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By FR ALFONSE NAZZARO
The crowd said to Jesus: "What sign can you do, that we may see and believe in you? What can you do?"
I believe there are two ways to get to Jesus. The first way is what I call the "positive approach"; that is, to believe and live what the Lord preached and did. The second way is what I call the "negative approach"; that is, to believe and live what the Pharisees and scribes preached and did.
If someone is truly searching for God, then all roads lead to Jesus.
Now I am not sure if one path is less painful than the other, but I am sure the first path will get us to our final destination sooner rather than later.
You stiffed-neck people. A few weeks before Christmas (2014), Pope Francis gathered together his closest advisors and subordinates for a late evening chat at the Vatican. The Holy Father's talk inspired a world famous Harvard professor (and non-Catholic), Gary Hamel, to write about it. His article, "The 15 diseases of Leadership, according to Pope Francis" is an easy-to-read summary of the Holy Father's talk.
You may not have heard of Gary Hamel, but The Wall Street Journal ranked Hamel as one of the world's most influential business thinkers, and Forbes magazine has called him "the world's leading expert on business strategy." Enough said about him.
So what exactly does it mean to be stiff-necked? Pope Francis would diagnosis this condition (or disease) as "Mental Petrification."
It is found in leaders who have a heart of stone; in those who in the course of time lose their interior serenity, alertness and daring, and hide under a pile of papers, turning into paper pushers and not men and women of compassion. It is dangerous to lose the human sensitivity that enables us to weep with those who weep and to rejoice with those who rejoice! Because as time goes on, our hearts grow hard and become incapable of loving all those around us. Being a humane leader means having the sentiments of humility and unselfishness, of detachment and generosity.
Who in their right mind would ever stone someone to death? Only those who have forgotten how sinful they are.
So when it came to blasphemy or adultery, did God (Jesus) have a change of heart? No. I think He made things clearer: He who is without sin cast the first stone.
Apparently, not everyone got the memo.
We all have something to learn. According to Gary Hamel, to have a healthy organization you need to have healthy leaders. According to Pope Francis, to have a healthy church you need to have healthy leaders. The Pope's message to his colleagues was blunt: leaders are susceptible to an array of debilitating maladies, including arrogance, intolerance, myopia, and pettiness. When those sicknesses go untreated, the organization itself is debilitated.
Today's first reading recounts what happened to the first martyr of the Church, St. Stephen.
Stephen said to the people, the elders, and the scribes: "You stiff-necked people...you always oppose the Holy Spirit; you are just like your ancestors. Which of the prophets did your ancestors not persecute? ...You received the law as transmitted by angels, but you did not observe it. ...When they heard this, they were infuriated, and they ground their teeth at him. ...covered their ears, and rushed upon him together. They threw him out of the city, and began to stone him.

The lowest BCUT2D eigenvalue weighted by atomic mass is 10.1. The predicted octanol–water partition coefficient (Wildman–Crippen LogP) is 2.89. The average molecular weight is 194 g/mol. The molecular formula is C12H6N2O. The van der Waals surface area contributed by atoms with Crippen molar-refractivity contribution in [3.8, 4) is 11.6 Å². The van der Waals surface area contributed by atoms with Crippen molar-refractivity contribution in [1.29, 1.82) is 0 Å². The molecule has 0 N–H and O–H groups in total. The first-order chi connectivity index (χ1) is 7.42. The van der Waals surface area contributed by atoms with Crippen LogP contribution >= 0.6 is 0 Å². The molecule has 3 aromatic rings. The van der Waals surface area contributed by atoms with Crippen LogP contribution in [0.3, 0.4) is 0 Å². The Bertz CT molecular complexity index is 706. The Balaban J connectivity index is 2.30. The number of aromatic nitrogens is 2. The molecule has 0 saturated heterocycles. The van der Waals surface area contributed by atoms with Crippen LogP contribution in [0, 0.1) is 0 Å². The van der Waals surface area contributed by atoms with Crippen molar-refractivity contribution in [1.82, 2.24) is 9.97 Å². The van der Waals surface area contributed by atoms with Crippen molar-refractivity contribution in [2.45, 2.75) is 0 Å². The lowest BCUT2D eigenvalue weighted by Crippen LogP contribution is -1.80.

According to Pope Francis, the elders and scribes were covering their ears and grinding their teeth because they were suffering from the disease of thinking they were immortal, immune or downright indispensable. Gary Hamel summarizes this in the following way: They were neglecting the need for regular check-ups. A leadership team which is not self-critical [and/or held accountable], which does not keep up with things, which does not seek to be more fit, [and does not allow for open discussion] is a sick body.
The Sanhedrin was a sick body. The Pharisaical party was a sick party. The Roman Curia is a sick body. The Pope knows this...and is cleaning house.
Now for us. Do you think you're well? Are you a healthy Catholic Christian?
Gary Hamel offers a quick test to see how well you're doing.
On a scale of 1 to 5, to what extent do I...
- Feel superior to those who work for me?
- Demonstrate an imbalance between work and other areas of life?
- Substitute formality for true human intimacy?
- Rely too much on plans and not enough on intuition and improvisation?
- Spend too little time breaking silos and building bridges?
- Fail to regularly acknowledge the debt I owe to my mentors and to others?
- Take too much satisfaction in my perks and privileges?
- Isolate myself from customers and first-level employees?
- Denigrate the motives and accomplishments of others?
- Exhibit or encourage undue deference and servility?
- Put my own success ahead of the success of others?
- Fail to cultivate a fun and joy-filled work environment?
- Exhibit selfishness when it comes to sharing rewards and praise?
- Encourage parochialism rather than community?
- Behave in ways that seem egocentric to those around me?
Hamel concludes his article with some wise advice: "Remember: the responsibilities you hold as a leader, and the influence you have over others' lives, can be profound. Why not turn to the Pope - a spiritual leader of leaders - for wisdom and advice?"
I couldn't agree more.